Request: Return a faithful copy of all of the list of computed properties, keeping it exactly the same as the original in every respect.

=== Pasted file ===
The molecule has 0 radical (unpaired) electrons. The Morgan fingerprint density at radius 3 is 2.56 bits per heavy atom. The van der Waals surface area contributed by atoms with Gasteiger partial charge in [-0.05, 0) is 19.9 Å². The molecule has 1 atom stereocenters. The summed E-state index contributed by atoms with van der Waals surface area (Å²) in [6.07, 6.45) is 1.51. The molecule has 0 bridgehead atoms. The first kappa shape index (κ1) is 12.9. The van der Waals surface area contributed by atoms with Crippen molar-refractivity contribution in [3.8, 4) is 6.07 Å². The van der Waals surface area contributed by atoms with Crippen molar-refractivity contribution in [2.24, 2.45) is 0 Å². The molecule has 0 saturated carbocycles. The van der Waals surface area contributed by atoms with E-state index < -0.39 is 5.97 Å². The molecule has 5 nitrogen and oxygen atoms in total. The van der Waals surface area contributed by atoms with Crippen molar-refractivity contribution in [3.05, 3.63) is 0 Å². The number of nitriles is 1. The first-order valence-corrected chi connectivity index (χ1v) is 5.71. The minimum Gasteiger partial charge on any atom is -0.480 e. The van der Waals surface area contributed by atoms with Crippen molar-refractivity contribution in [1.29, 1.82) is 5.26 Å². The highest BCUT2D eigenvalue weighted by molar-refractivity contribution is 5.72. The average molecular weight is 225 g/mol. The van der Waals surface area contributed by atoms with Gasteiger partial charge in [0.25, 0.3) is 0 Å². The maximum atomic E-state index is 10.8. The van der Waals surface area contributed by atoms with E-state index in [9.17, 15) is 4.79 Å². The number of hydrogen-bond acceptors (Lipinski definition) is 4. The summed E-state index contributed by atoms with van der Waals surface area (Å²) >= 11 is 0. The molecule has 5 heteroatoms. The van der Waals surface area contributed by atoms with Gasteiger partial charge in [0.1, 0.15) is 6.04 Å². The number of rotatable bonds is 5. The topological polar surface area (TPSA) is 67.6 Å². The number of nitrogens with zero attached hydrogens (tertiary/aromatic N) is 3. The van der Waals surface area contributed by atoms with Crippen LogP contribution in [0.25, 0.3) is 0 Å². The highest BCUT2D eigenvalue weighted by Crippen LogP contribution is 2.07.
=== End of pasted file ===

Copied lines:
The molecule has 0 radical (unpaired) electrons. The Morgan fingerprint density at radius 3 is 2.56 bits per heavy atom. The van der Waals surface area contributed by atoms with Gasteiger partial charge in [-0.05, 0) is 19.9 Å². The molecule has 1 atom stereocenters. The summed E-state index contributed by atoms with van der Waals surface area (Å²) in [6.07, 6.45) is 1.51. The molecule has 0 bridgehead atoms. The first kappa shape index (κ1) is 12.9. The van der Waals surface area contributed by atoms with Crippen molar-refractivity contribution in [3.8, 4) is 6.07 Å². The van der Waals surface area contributed by atoms with Crippen molar-refractivity contribution in [2.24, 2.45) is 0 Å². The molecule has 0 saturated carbocycles. The van der Waals surface area contributed by atoms with E-state index < -0.39 is 5.97 Å². The molecule has 5 nitrogen and oxygen atoms in total. The van der Waals surface area contributed by atoms with Crippen molar-refractivity contribution in [3.05, 3.63) is 0 Å². The number of nitriles is 1. The first-order valence-corrected chi connectivity index (χ1v) is 5.71. The minimum Gasteiger partial charge on any atom is -0.480 e. The van der Waals surface area contributed by atoms with Crippen molar-refractivity contribution in [1.29, 1.82) is 5.26 Å². The highest BCUT2D eigenvalue weighted by molar-refractivity contribution is 5.72. The average molecular weight is 225 g/mol. The van der Waals surface area contributed by atoms with Gasteiger partial charge in [0.25, 0.3) is 0 Å². The maximum atomic E-state index is 10.8. The van der Waals surface area contributed by atoms with E-state index in [9.17, 15) is 4.79 Å². The number of hydrogen-bond acceptors (Lipinski definition) is 4. The summed E-state index contributed by atoms with van der Waals surface area (Å²) >= 11 is 0. The molecule has 5 heteroatoms. The van der Waals surface area contributed by atoms with Gasteiger partial charge in [0.1, 0.15) is 6.04 Å². The number of rotatable bonds is 5. The topological polar surface area (TPSA) is 67.6 Å². The number of nitrogens with zero attached hydrogens (tertiary/aromatic N) is 3. The van der Waals surface area contributed by atoms with Crippen LogP contribution in [0.25, 0.3) is 0 Å². The highest BCUT2D eigenvalue weighted by Crippen LogP contribution is 2.07.